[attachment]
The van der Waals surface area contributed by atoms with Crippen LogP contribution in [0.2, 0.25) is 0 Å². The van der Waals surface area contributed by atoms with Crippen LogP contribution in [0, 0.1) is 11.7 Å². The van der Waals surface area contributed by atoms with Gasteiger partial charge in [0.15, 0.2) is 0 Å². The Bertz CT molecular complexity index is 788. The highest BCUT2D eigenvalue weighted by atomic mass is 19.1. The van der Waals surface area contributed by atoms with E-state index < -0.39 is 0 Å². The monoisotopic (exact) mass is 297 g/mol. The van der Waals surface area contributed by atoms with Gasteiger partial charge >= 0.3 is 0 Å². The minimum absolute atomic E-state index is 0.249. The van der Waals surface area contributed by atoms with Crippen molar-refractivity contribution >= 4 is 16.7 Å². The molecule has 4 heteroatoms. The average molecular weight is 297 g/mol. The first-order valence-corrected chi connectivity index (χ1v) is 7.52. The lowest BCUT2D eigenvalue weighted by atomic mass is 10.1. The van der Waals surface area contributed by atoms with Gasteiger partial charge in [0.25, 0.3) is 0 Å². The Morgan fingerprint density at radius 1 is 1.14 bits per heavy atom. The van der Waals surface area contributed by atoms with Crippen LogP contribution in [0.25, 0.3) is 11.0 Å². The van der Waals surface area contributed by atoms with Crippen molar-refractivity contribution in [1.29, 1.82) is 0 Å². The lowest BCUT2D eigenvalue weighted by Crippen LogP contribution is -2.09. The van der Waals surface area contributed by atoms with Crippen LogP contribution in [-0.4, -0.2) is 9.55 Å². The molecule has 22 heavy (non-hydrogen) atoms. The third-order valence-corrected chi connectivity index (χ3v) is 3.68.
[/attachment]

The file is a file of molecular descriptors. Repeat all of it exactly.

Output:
The van der Waals surface area contributed by atoms with Crippen LogP contribution in [0.2, 0.25) is 0 Å². The van der Waals surface area contributed by atoms with Crippen LogP contribution in [0, 0.1) is 11.7 Å². The van der Waals surface area contributed by atoms with Gasteiger partial charge in [0.15, 0.2) is 0 Å². The Bertz CT molecular complexity index is 788. The highest BCUT2D eigenvalue weighted by atomic mass is 19.1. The van der Waals surface area contributed by atoms with E-state index < -0.39 is 0 Å². The monoisotopic (exact) mass is 297 g/mol. The van der Waals surface area contributed by atoms with Gasteiger partial charge >= 0.3 is 0 Å². The minimum absolute atomic E-state index is 0.249. The van der Waals surface area contributed by atoms with Crippen molar-refractivity contribution >= 4 is 16.7 Å². The molecule has 4 heteroatoms. The average molecular weight is 297 g/mol. The first-order valence-corrected chi connectivity index (χ1v) is 7.52. The lowest BCUT2D eigenvalue weighted by atomic mass is 10.1. The van der Waals surface area contributed by atoms with Gasteiger partial charge in [0.25, 0.3) is 0 Å². The Morgan fingerprint density at radius 1 is 1.14 bits per heavy atom. The van der Waals surface area contributed by atoms with Crippen LogP contribution in [0.25, 0.3) is 11.0 Å². The van der Waals surface area contributed by atoms with Crippen molar-refractivity contribution in [1.29, 1.82) is 0 Å². The lowest BCUT2D eigenvalue weighted by Crippen LogP contribution is -2.09. The van der Waals surface area contributed by atoms with Crippen LogP contribution in [-0.4, -0.2) is 9.55 Å². The molecule has 22 heavy (non-hydrogen) atoms. The third-order valence-corrected chi connectivity index (χ3v) is 3.68.